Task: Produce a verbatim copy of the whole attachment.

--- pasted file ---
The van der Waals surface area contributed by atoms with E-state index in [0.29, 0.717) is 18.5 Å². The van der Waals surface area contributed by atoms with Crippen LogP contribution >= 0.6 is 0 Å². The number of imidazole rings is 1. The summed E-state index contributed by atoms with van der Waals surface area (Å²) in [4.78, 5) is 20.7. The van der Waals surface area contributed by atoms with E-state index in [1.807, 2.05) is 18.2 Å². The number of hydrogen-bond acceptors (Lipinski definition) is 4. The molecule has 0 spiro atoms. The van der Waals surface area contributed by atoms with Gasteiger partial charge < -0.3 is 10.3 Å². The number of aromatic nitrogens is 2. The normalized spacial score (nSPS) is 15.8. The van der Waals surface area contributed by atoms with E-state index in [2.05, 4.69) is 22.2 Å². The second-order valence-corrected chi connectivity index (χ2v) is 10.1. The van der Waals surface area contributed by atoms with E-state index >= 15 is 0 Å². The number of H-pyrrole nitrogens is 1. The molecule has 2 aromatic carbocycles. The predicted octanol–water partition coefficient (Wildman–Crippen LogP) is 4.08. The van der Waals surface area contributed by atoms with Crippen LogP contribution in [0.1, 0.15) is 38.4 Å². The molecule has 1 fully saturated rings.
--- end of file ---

The van der Waals surface area contributed by atoms with E-state index in [0.29, 0.717) is 18.5 Å². The van der Waals surface area contributed by atoms with Crippen LogP contribution >= 0.6 is 0 Å². The number of imidazole rings is 1. The summed E-state index contributed by atoms with van der Waals surface area (Å²) in [4.78, 5) is 20.7. The van der Waals surface area contributed by atoms with E-state index in [1.807, 2.05) is 18.2 Å². The number of hydrogen-bond acceptors (Lipinski definition) is 4. The molecule has 0 spiro atoms. The van der Waals surface area contributed by atoms with Gasteiger partial charge < -0.3 is 10.3 Å². The number of aromatic nitrogens is 2. The normalized spacial score (nSPS) is 15.8. The van der Waals surface area contributed by atoms with E-state index in [2.05, 4.69) is 22.2 Å². The second-order valence-corrected chi connectivity index (χ2v) is 10.1. The van der Waals surface area contributed by atoms with E-state index >= 15 is 0 Å². The number of H-pyrrole nitrogens is 1. The molecule has 2 aromatic carbocycles. The predicted octanol–water partition coefficient (Wildman–Crippen LogP) is 4.08. The van der Waals surface area contributed by atoms with Crippen LogP contribution in [0.1, 0.15) is 38.4 Å². The molecule has 1 fully saturated rings.